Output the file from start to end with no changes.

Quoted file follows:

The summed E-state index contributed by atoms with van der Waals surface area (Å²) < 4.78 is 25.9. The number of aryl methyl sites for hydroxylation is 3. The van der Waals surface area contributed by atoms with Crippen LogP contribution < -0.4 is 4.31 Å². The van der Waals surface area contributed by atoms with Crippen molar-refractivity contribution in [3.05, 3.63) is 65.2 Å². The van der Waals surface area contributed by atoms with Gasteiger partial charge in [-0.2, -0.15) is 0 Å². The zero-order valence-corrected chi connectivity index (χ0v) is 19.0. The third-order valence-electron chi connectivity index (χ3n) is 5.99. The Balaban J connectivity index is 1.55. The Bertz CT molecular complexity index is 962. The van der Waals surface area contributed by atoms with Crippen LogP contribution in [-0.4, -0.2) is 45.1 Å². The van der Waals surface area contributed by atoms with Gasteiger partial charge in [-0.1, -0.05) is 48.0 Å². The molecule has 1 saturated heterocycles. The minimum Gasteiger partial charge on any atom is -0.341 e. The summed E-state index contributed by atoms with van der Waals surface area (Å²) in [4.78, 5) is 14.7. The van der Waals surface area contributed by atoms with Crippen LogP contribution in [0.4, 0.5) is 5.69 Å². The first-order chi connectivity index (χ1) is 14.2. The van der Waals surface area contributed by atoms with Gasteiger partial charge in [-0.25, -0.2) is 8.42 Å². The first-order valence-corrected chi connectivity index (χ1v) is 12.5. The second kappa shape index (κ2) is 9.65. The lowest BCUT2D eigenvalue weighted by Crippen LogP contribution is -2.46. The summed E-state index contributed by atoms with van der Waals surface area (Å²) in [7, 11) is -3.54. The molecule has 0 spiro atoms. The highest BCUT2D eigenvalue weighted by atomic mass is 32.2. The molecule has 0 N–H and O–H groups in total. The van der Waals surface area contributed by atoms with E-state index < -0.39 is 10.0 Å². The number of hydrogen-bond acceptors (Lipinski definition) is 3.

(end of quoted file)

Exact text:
The summed E-state index contributed by atoms with van der Waals surface area (Å²) < 4.78 is 25.9. The number of aryl methyl sites for hydroxylation is 3. The van der Waals surface area contributed by atoms with Crippen LogP contribution < -0.4 is 4.31 Å². The van der Waals surface area contributed by atoms with Crippen molar-refractivity contribution in [3.05, 3.63) is 65.2 Å². The van der Waals surface area contributed by atoms with Gasteiger partial charge in [-0.2, -0.15) is 0 Å². The zero-order valence-corrected chi connectivity index (χ0v) is 19.0. The third-order valence-electron chi connectivity index (χ3n) is 5.99. The Balaban J connectivity index is 1.55. The Bertz CT molecular complexity index is 962. The van der Waals surface area contributed by atoms with Crippen LogP contribution in [-0.4, -0.2) is 45.1 Å². The van der Waals surface area contributed by atoms with Gasteiger partial charge in [-0.1, -0.05) is 48.0 Å². The molecule has 1 saturated heterocycles. The minimum Gasteiger partial charge on any atom is -0.341 e. The summed E-state index contributed by atoms with van der Waals surface area (Å²) in [4.78, 5) is 14.7. The van der Waals surface area contributed by atoms with Crippen LogP contribution in [0.4, 0.5) is 5.69 Å². The first-order chi connectivity index (χ1) is 14.2. The van der Waals surface area contributed by atoms with Gasteiger partial charge in [-0.25, -0.2) is 8.42 Å². The first-order valence-corrected chi connectivity index (χ1v) is 12.5. The second kappa shape index (κ2) is 9.65. The lowest BCUT2D eigenvalue weighted by Crippen LogP contribution is -2.46. The summed E-state index contributed by atoms with van der Waals surface area (Å²) in [7, 11) is -3.54. The molecule has 0 spiro atoms. The highest BCUT2D eigenvalue weighted by atomic mass is 32.2. The molecule has 0 N–H and O–H groups in total. The van der Waals surface area contributed by atoms with E-state index < -0.39 is 10.0 Å². The number of hydrogen-bond acceptors (Lipinski definition) is 3.